“He’ll be asleep on the couch, even with the door open, and as soon as someone walks in, he’ll just jump up, sprint to his desk, and just sit in it. I don’t know why — it’s just how Jordan rolls,” Rubin said.

The struggles

While Rubin and Maddocks often joke, they admit the road has not always been easy.

“It’s no walk in the park to be in this position,” Rubin said. “You take a lot of heat for a lot of things, you’re held accountable for things that are out of your control and people make assumptions about you.”

Rubin and Maddocks admitted their greatest hardship was not changing policy but fostering leadership in SG.

Rubin said while his major involves business management, he was forced to trade managing SG for advocating on behalf of students, something he said was his primary goal.

Rubin said the two were unclear with some, including the four Chiefs-of-Staff the administration saw.

“We assumed every student could have their own little American Dream at UT,” Rubin said. “They could come in, get tossed into a leadership position, take charge and learn from it all. But in truth, not everyone is like that, and to expect that attitude from everyone is unrealistic.”

During the second election for their SG office, the pair ran unopposed and Rubin remembers the experience with disappointment.     

“One of the worst feelings I’ve had in office was leaving that Senate meeting and knowing no one was going to run,” he said. “And instead of taking that as a compliment, I took it as an absolute failure. Instead of inspiring people to become leaders, we did the opposite — we inspired them to be more complacent.”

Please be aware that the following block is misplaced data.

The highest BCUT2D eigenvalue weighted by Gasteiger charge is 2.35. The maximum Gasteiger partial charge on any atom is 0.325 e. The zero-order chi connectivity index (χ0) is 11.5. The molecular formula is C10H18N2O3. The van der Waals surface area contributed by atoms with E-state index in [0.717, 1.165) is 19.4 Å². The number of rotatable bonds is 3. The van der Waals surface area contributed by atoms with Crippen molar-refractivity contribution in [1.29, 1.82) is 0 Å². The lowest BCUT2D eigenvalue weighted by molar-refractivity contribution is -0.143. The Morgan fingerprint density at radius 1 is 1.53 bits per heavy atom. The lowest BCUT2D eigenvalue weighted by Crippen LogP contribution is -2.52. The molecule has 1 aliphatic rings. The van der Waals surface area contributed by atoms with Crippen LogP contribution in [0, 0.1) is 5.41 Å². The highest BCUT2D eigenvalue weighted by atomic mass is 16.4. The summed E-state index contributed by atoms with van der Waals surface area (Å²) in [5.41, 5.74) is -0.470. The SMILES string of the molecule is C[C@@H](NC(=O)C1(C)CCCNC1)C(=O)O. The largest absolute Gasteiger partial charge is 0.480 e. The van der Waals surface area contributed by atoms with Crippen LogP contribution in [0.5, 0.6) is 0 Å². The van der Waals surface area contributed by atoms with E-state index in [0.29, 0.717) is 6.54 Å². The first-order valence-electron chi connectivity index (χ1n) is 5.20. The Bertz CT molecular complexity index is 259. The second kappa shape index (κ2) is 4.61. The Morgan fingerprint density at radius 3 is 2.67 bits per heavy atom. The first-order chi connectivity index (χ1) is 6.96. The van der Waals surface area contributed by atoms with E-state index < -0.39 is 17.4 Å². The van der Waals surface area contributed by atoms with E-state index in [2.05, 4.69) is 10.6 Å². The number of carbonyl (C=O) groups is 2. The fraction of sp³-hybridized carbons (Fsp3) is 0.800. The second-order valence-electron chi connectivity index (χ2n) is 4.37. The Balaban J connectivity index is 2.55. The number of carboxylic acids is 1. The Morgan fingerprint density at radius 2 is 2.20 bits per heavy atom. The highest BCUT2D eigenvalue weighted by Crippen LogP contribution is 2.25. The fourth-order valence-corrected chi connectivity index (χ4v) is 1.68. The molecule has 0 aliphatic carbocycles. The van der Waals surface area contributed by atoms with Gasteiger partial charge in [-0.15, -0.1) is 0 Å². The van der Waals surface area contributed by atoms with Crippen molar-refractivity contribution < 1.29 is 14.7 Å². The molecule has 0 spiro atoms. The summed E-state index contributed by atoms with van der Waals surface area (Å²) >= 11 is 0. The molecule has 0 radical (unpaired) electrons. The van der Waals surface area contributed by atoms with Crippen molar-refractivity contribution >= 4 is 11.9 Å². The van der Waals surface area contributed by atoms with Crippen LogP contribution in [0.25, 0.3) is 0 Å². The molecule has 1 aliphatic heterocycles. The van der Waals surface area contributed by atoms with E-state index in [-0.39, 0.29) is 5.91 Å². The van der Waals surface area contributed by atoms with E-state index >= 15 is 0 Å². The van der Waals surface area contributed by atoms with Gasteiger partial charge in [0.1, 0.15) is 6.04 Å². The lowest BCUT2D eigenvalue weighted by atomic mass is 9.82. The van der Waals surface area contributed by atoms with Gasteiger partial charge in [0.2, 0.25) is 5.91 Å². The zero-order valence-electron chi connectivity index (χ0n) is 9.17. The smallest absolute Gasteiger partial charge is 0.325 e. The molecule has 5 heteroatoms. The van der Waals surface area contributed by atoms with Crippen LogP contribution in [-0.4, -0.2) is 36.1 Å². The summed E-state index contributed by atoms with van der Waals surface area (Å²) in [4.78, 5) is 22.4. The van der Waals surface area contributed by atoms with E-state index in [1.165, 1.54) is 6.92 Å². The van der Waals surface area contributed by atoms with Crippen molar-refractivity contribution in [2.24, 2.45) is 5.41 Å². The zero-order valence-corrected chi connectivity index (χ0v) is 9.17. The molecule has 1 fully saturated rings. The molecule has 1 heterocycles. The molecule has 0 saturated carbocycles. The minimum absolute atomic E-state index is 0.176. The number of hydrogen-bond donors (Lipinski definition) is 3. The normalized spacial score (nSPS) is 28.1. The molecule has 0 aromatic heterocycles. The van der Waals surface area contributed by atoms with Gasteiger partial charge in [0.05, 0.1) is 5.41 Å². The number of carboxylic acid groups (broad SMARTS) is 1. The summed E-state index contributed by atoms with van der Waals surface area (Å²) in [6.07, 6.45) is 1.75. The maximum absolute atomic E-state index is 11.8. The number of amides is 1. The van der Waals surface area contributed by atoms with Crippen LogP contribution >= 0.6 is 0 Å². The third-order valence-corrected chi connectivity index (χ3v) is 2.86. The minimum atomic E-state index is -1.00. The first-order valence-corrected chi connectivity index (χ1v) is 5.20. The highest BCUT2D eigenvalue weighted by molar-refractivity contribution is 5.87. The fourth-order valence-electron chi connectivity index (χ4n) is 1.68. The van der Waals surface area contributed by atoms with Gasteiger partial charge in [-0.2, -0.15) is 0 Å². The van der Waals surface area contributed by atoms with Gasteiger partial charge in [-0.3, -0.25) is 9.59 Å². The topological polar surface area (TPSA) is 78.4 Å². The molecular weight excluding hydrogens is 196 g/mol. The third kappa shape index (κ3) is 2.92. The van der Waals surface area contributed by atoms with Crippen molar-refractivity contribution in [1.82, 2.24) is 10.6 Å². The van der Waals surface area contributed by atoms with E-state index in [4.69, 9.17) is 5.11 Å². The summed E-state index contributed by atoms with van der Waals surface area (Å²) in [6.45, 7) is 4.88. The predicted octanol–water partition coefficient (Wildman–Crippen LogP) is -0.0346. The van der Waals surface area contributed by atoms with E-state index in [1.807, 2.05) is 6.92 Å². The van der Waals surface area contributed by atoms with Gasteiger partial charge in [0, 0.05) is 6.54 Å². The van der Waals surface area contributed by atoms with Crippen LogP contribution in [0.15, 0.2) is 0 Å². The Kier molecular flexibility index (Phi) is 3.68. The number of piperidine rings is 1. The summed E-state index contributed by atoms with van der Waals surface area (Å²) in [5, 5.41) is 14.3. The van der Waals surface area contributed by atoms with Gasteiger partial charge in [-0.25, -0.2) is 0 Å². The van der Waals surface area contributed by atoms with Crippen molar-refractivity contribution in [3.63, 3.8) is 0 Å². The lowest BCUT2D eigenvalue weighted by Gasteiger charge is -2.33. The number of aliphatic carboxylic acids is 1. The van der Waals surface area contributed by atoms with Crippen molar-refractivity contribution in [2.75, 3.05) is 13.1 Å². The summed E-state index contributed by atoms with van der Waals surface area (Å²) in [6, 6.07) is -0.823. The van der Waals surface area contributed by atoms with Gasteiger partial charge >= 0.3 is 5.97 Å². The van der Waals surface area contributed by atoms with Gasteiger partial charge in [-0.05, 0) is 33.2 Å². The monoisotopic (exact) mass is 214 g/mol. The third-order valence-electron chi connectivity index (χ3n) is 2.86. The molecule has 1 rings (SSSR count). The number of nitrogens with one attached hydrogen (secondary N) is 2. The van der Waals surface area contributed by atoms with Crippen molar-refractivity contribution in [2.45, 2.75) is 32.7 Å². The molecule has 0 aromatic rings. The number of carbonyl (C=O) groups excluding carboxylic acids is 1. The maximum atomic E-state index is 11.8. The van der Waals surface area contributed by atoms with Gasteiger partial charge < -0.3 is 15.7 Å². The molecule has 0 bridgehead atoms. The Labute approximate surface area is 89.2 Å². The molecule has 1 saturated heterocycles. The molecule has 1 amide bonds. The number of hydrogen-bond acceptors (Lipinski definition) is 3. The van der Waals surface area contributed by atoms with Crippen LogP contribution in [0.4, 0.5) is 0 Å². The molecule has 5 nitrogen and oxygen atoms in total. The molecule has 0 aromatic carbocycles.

Maddocks said while he recognizes their pitfalls, he and Rubin did what they could under the circumstances, and he is still confident in SG.

“Our organization still has a plethora of leadership, and any student in there is a leader at heart,” he said. “It won’t take much to culture that leadership and develop it.”

Their footprint

In the twilight of their tenure, Rubin and Maddocks disagree on one final issue — how they would like to be remembered.

As a former football player, homecoming king, actor and Zumba instructor, Rubin said he wants people to remember to not limit themselves.

“You don’t have to stick to one area to be happy in life,” he said.

Maddocks, on the other hand, said he prefers not to be remembered.

“I want SG to be remembered,” he said. “I don’t want to be the standard. SG isn’t a fleeting idea – it’s a meaningful group of students, and it can only get better.”

However, both agree their experience has been one-of-a-kind.

“I don’t know if UT will remember us, but we’ll never forget UT,” Maddocks said.